It is not business as usual in the SAF, that much should have been pretty apparent a decade ago. The situation is so bad now that some drastic, preferably external, intervention is needed to shake up the organisation. The safety problems of the SAF are so deep-seated, it’s not something they can fix from the inside.
I want to say that the SAF should be thoroughly ashamed of itself, but unfortunately, I think they are just not capable of feeling ashamed. Perhaps that’s one of the characteristics demanded of military commanders, to be able to discharge their duties and carry out their orders without emotion.
Until the investigations into the most recent death, that of Aloysius Pang while in New Zealand last month, are fully completed, it is too early to assign blame. We don’t know exactly what happened. I am not jumping into conclusions to fault the SAF on this specific matter.
I am concerned about the manner in which safety matters have been handled in over the last decade or so. I have no confidence that the SAF is capable of keeping our children safe. The top SAF commanders have said a lot of things that may have appeased the public in the short term, but the events in the last ten years speak for themselves.
I don’t think the SAF has fully grasped the situation they’re in.
A recent SAF officer’s post on Facebook extolling the prevalence and focus on safety in the SAF is extremely disconcerting. I’ll say why in a moment. He tries to impress us with how much the SAF has done in the name of safety. For example, there is a Conducting Officer, Supervising Officer, and Safety Officer in every activity. I am offended about his reference to “do nothing medics”, but sure, there are medics who, in his words, “do nothing but watch out for soldiers”.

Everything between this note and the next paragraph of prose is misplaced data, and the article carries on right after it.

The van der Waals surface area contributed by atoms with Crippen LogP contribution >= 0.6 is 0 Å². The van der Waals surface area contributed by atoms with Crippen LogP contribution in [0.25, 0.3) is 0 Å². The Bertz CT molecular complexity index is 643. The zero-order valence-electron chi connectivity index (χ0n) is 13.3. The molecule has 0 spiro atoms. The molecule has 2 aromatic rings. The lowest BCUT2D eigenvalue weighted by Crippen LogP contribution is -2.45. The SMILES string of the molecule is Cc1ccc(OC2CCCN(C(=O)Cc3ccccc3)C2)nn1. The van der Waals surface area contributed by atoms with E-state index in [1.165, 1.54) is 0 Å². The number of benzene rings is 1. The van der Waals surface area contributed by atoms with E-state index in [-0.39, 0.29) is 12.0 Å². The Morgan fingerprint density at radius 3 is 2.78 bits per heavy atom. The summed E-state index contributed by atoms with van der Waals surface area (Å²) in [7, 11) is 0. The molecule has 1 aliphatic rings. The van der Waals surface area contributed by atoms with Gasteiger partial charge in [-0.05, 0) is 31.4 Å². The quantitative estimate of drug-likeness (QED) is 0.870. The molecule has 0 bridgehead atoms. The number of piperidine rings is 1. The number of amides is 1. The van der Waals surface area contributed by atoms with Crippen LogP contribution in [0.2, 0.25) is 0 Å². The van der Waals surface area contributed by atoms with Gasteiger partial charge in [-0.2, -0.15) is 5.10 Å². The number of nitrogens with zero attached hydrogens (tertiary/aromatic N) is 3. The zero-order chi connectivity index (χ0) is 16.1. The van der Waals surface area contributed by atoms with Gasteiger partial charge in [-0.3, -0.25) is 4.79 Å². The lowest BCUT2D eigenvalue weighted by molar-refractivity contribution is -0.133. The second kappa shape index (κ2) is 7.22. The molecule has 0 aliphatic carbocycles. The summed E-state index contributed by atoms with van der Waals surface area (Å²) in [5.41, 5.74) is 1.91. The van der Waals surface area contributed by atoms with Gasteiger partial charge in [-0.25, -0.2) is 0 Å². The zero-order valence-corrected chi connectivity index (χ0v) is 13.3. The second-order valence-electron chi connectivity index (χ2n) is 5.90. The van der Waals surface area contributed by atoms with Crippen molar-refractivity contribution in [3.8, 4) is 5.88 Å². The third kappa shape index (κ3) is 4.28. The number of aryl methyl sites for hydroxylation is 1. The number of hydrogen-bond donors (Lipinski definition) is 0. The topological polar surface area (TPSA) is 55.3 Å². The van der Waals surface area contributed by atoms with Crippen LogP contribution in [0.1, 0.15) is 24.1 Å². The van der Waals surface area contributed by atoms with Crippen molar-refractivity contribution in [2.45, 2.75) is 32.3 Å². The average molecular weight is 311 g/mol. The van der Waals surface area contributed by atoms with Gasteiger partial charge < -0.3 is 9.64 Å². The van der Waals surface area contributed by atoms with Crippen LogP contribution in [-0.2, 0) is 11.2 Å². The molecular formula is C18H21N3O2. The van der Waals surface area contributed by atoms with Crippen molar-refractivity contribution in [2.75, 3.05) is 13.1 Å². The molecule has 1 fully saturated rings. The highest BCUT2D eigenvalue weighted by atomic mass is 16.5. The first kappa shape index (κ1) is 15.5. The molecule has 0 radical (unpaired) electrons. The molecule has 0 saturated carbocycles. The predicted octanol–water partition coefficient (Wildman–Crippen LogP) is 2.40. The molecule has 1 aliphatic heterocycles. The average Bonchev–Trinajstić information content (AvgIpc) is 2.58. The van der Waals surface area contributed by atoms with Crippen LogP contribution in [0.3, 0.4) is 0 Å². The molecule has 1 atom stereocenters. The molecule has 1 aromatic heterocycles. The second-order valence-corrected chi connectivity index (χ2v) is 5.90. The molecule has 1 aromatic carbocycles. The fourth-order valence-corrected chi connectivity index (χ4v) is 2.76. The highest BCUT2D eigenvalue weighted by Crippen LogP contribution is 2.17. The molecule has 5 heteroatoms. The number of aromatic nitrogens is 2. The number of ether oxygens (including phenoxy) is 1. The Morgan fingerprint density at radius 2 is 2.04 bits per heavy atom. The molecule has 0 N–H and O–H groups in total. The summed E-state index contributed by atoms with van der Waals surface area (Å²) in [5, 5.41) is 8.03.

May I ask if there was a Safety Officer around during the training incident that least to the death of Private Dominique Sarron Lee?
May I ask if there was a medic around when Private Dave Lee collapsed and ultimately died?
Soldiers can fall out anytime they’re not feeling well? Don’t make me laugh.
How deluded is this officer?
It is precisely because of officers like him that worries me a lot, especially if this is in fact representative of the kind of commanders in the SAF. You can have words, you can have procedures, you can have special personnel appointments, but ultimately, it is the culture that needs to be ingrained in the people. Do the people actually care about safety at all?
Did Captain Najib Hanuk Bin have the safety of Private Dominique in his mind when he threw six smoke grenades, let alone even giving thought to the safety regulations that he flouted?
Did the Master Sergeant Lee Kong Kean have anyone’s safety in mind when he ordered Third Sergeant Cavin Tan, who isn’t licensed to drive, to drive a jeep? That accident resulted in the death of Third Sergeant Tan Mou Sheng.
We are only talking about serious accidents that lead to death. You’d wonder how many more other less serious incidents have happened.
As parents, we will always worry for our children. When we send our children to Primary Five camp, or Outward Bound School, we may have some apprehension, but we reasonably believe that our children will be safe. I know National Service is not quite the same thing, and defending our nation is a whole different ball game. Still, I believe the SAF owes us parents the same thing: give us the confidence that our children will be safe.